Great Pivot To Loosening
So the great pivot to loosening is in play, which I forecast would happen in June. Staring down the double barrel of a systemic crisis, a sovereign bond crisis, and collapsing GBP, the Bank of England capitulated on September 28 and reverted to buying gilts.
The tightening until it breaks mantra to fight inflation did not take long for the tough-talking inflation-fighting Hawks to step out of the ring as soon as they saw a knockout blow coming.
Why did the pivot to loosening happen sooner than anticipated?
There is no market for government bonds when real yields are negative and there is no way central banks can raise rates high enough to compensate for the inflation that they partly created.
In other words, central banks have become the buyers of last resort buying government bonds, thereby artificially suppressing yields.
We are seeing the transition from free market capitalism to State capitalism. Central banks are bankrolling the state, they have the government in their back pocket. So if you finance an entity you influence directly or indirectly its actions. Central banks now shape fiscal, and foreign policy, they pick the winners and the losers.
It is similar to the former Soviet Union’s planned economic system, where the price mechanism is nonexistent.
What would happen if the great pivot to loosening was further delayed?
So if gilt investors are worried about the rising public deficit and an unsustainable fiscal policy where the government spends more than it receives in tax revenue, they will reassess the riskiness of the investment.
The risk includes sovereign default or the debasement of the currency due to excessive printing. So, if the government defaults on its debts, and becomes insolvent, the investment is completely wiped out. Alternatively, when the Bank of England decides to purchase the gilts, it creates GBP, but if you increase the supply of GBP and demand for the currency remains equal the price of GBP falls, and its exchange value falls.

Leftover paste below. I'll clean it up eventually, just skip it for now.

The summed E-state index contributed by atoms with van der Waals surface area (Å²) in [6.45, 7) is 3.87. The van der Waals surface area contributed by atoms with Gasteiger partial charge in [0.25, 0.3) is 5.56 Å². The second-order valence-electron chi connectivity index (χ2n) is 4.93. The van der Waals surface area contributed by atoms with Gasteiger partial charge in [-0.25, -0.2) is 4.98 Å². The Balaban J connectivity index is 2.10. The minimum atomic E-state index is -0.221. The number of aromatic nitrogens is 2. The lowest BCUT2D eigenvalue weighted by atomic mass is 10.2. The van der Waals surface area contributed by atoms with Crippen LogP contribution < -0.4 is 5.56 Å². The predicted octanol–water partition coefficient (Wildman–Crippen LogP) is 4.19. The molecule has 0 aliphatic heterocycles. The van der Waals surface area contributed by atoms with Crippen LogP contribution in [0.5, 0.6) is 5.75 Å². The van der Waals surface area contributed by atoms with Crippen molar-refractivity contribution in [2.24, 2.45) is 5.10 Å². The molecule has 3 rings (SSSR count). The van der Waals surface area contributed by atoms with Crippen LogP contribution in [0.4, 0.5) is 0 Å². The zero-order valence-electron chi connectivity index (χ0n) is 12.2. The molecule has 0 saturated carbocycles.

So currency debasement is the risk of holding gilts, in a situation where the government honors its debt because the BoE does QE.
Imagine receiving your ten thousand GBP investment in 10 years with yields if the total amount on maturity buys you half the goods and services.
The great pivot to loosening is a band aid fix to save the pension funds.
“If there was no intervention today, gilt yields could have gone up to 7-8 percent from 4.5 percent this morning, and in that situation around 90 percent of UK pension funds would have run out of collateral… They would have been wiped out,” Zerohedge.
Frankly, there is no easy fix; cut government spending and millions will starve to death, keep printing, and the currency becomes worthless.
Companies with sound fundamentals and strategic industries backed by the state might be the best place to hide during an era of high inflation, social upheaval, and geopolitical instability.